Petite clothing is designed for shorter women. It is about height and proportion. Women who are 5’4” and under can wear petites.
If you are short-waisted, you might do well with petite tops, especially if you have narrow shoulders. Likewise, someone with a long torso may fit well into petite bottoms.
Some styles can work and will simply fit differently. Particularly, tops with raglan sleeves (where the sleeve seam goes from the armpit to the neck) can work. Skirts can be worn short, and a dress can be worn as a tunic with pants. However, it is my experience that the EcoPetites tanks don’t work for women who are over 5’5”.
Eco-fashion, or sustainable fashion, is clothing and accessories made while taking into account the impact on the environment. This can be achieved through carefully chosen raw materials, production methods, and responsible management of waste or transportation of final products.
Ethical fashion refers to how the clothing is made, addressing issues that affect people, communities and animal welfare, as well as environmental impact.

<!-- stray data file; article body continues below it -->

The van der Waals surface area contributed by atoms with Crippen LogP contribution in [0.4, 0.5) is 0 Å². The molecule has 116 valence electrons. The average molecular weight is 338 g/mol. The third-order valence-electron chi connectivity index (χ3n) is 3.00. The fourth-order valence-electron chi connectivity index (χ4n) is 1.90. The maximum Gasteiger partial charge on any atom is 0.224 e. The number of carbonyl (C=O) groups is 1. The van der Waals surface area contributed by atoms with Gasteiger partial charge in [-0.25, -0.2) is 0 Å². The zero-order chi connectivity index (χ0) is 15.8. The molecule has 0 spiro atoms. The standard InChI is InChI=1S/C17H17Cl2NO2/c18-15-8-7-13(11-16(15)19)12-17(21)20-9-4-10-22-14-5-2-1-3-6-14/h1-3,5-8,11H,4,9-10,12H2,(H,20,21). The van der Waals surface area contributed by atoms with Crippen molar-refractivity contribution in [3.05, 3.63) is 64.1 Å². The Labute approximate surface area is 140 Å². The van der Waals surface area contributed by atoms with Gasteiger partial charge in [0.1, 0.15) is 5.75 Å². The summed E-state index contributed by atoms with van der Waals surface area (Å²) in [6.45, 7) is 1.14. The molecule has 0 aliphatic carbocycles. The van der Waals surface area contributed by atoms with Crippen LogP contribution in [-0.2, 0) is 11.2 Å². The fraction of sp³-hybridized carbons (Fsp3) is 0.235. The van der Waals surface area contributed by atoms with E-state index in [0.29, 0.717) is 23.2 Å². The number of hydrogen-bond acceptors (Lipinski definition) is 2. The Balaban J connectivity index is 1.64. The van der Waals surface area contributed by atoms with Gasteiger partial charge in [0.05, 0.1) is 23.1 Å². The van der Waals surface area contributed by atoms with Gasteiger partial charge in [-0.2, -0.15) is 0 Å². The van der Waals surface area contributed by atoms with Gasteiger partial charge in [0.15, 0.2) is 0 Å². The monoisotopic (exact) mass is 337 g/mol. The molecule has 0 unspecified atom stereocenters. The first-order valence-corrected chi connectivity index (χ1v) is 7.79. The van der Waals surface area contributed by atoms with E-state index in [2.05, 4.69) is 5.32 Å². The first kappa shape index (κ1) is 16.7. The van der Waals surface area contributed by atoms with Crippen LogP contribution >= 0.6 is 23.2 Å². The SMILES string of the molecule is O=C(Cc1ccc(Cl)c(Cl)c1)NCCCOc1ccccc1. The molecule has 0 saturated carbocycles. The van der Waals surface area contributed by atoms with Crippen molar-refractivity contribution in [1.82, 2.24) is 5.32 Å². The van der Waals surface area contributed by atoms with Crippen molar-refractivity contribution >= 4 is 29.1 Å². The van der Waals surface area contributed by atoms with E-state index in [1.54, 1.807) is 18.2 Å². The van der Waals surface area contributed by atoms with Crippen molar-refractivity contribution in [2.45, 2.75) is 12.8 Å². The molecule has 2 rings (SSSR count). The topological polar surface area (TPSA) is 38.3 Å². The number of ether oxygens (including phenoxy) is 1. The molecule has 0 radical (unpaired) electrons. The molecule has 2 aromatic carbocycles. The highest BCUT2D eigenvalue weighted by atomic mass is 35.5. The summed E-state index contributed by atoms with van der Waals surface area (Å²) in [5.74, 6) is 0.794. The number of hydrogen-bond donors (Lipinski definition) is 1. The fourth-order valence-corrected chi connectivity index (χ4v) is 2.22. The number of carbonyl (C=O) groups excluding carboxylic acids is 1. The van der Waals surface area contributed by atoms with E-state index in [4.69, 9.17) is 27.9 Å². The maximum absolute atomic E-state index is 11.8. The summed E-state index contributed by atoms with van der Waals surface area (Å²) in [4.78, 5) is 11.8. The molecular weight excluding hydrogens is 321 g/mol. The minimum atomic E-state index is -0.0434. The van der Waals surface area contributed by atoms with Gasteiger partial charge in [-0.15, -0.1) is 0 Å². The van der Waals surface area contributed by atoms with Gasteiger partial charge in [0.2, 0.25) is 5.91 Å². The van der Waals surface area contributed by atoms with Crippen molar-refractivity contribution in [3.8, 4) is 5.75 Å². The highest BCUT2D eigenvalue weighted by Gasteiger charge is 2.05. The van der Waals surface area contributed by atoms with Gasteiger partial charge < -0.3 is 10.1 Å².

The fabrics are chosen for their sustainability and include organic cotton, hemp, soy and recycled polyester. My top criteria for fabric are that all the cotton must be organic, and polyester must be recycled. The dyes are all low-impact, fiber-reactive dyes. Currently, most of the fabrics come from an importer who specializes in sustainable fabrics. The fabrics are milled in China and India. I would like to include more American-made, organic fabrics. However, domestic mills still import most of their organic cotton and sustainable fibers.
Where is the clothing sewn?
The clothing is manufactured in Minnesota, where I live. The waste fabric is either donated or recycled. Sometimes I incorporate the production leftovers and waste into new items. By keeping production local, I can personally visit the manufacturer. USA-made also means local labor laws need to be adhered to. These laws are more stringent and better enforced than those of many other countries where most clothing is made.
We are continuously looking for ways to improve.